Claims that Apple is currently in talks with Intel has sparked a number of ideas about what the two companies could have up their sleeves, with one reporter noting that by working with Apple, Intel could take its share of the iPod halo.

If Apple does indeed start working with Intel, TopTechNews thinks it will be Intel that benefits. A reporter writes: "For Intel, winning over Apple would be a prestigious endorsement from one of technology's most influential trendsetters. It could result in a halo effect for Intel due to Apple's popular iPod music player."

Fortune reporter David Kirkpatrick notes that PC makers are wooing Jobs to let them license OS X and adapt it to computers built around standard Intel chips and suggests that talks with Intel could be a result of this interest.

Even Intel CEO Paul Otellini has told consumers: "buy a Mac if you want to avoid security risks".

In a previous Fortune article (re-published in full in Macworld's May issue) Jobs revealed that three of the biggest PC companies wanted to license the Mac OS, but he had turned them down.

Heat of the moment

Another suggestion put forward by Kirkpatrick is that an Intel chip could solve the heat problem associated with the PowerPC G5 chip. While IBM's G5 chip currently proves too hot to be used in a PowerBook, "Intel builds low-power, low-heat chips, especially for portable computers," writes Kirkpatrick.

Earlier this week, The Wall Street Journal suggested the talks could even be a tactic to gain negotiating leverage with Apple's current chip supplier, IBM.

Another suggestion is that Intel's critical involvement in manufacturing WiMax - a proposed new wireless broadband standard (802.16) that could enable multimedia applications to be accessed over a range of up to 30 miles - and wireless USB chips could be the caues of Apple's interet in the company.

In November 2004, Intel president and COO Paul Otellini said Intel is taking steps to get WiMAX wireless broadband technology into shipping products and that there are now 140 companies in the WiMAX Forum. By 2008, he expects Wi-Fi technology to be in almost every notebook PC, writes PC Magazine.

Mercury Research analyst Dean McCarron suggested that Apple's main motivation for moving to Intel's x86 chips would be to lower its costs, or gain access to technology that it doesn't think IBM will have in the near future.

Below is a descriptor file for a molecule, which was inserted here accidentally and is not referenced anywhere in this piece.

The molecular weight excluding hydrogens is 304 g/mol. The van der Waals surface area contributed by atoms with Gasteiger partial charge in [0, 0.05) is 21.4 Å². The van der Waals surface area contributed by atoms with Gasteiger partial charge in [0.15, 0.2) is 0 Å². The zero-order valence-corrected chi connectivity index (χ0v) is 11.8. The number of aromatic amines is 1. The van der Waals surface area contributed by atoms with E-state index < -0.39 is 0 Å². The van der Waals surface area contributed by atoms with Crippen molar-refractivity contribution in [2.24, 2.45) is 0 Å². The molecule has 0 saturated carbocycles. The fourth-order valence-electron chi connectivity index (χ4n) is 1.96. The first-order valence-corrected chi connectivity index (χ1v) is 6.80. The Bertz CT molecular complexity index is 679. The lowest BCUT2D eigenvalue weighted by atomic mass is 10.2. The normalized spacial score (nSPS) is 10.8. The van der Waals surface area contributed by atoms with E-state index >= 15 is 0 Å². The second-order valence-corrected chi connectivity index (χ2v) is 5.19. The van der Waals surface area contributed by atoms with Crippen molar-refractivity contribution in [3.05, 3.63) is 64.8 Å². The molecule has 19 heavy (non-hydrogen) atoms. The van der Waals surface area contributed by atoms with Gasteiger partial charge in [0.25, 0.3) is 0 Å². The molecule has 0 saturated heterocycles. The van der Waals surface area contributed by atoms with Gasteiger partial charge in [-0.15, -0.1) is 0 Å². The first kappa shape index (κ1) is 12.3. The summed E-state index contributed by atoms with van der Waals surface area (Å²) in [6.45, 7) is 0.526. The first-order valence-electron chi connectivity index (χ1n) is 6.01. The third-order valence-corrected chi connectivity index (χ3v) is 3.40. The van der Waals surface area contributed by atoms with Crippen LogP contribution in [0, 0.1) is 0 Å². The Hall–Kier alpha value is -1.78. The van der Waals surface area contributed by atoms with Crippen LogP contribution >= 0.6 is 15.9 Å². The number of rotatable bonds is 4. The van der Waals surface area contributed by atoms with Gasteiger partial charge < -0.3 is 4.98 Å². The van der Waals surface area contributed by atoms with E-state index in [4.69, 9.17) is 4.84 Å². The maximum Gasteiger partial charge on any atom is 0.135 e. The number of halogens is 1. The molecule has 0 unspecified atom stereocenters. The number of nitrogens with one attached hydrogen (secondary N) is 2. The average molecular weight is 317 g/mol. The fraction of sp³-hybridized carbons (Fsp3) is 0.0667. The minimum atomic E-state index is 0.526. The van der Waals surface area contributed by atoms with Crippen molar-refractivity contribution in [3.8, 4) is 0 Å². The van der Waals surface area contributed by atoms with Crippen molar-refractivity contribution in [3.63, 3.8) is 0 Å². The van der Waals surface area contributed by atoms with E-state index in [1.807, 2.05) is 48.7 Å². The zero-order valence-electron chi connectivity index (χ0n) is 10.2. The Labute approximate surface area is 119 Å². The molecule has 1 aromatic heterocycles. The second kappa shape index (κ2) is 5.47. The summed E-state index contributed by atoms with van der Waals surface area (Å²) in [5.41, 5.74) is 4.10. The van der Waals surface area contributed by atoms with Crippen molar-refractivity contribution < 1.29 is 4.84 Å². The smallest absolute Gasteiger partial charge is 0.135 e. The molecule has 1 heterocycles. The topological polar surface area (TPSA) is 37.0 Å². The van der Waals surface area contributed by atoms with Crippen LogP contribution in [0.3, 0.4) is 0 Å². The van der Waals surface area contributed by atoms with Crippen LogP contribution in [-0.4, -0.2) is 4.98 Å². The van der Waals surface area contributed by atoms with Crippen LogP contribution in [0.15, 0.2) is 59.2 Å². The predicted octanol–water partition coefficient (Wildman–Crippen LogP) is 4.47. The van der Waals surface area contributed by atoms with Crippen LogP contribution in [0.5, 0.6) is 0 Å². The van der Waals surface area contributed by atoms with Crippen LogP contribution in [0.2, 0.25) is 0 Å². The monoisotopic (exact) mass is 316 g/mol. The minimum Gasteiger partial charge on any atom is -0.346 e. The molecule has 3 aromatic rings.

Another explaination for Apple's talks with Intel could be the Xserve. Apple's Xserve RAID was Whereverrecently seen on display at the Intel Developer Forum because it runs on an Intel chip. According to Intel the Xserve RAID uses Intel's IOP 331 chip. The IOP chip is used in many storage systems and is designed to speed up the task of shuttling data in and out of a computer system.

No chance

Technology Business Research analyst, Tim Deal doesn't believe that the talks are about the processor. "If there are [talks], then it is likely for reasons much more innocuous than many are presuming," he said, hinting: "Is it possible that future iPods will feature PDA functionality?"

Others think that having the Mac OS run on an Intel-based processor would take more time and resources than Apple may be willing to give, not to mention the transition developers would have to make. Creative Strategies analyst Tim Bajarin said: "To port to an x86 platform would be a massive undertaking and I'm highly suspicious of that."

Macs are based on the PowerPC instruction set while Intel's chips use the x86 instruction set, which has provided the operating orders for Windows-based PCs since the 1980s. Software developed for one architecture does not run on the other architecture without a software emulator that usually slows performance dramatically.

If Apple was to switch to using x86 chips it would have to get all of its Mac-friendly software partners to port their applications to a version of Mac OS based on the x86 architecture.

The TopTechNews reporter adds one warning: "Hackers might turn Macs into Windows PCs if it turns out that the only major thing that separates the two is the operating system."

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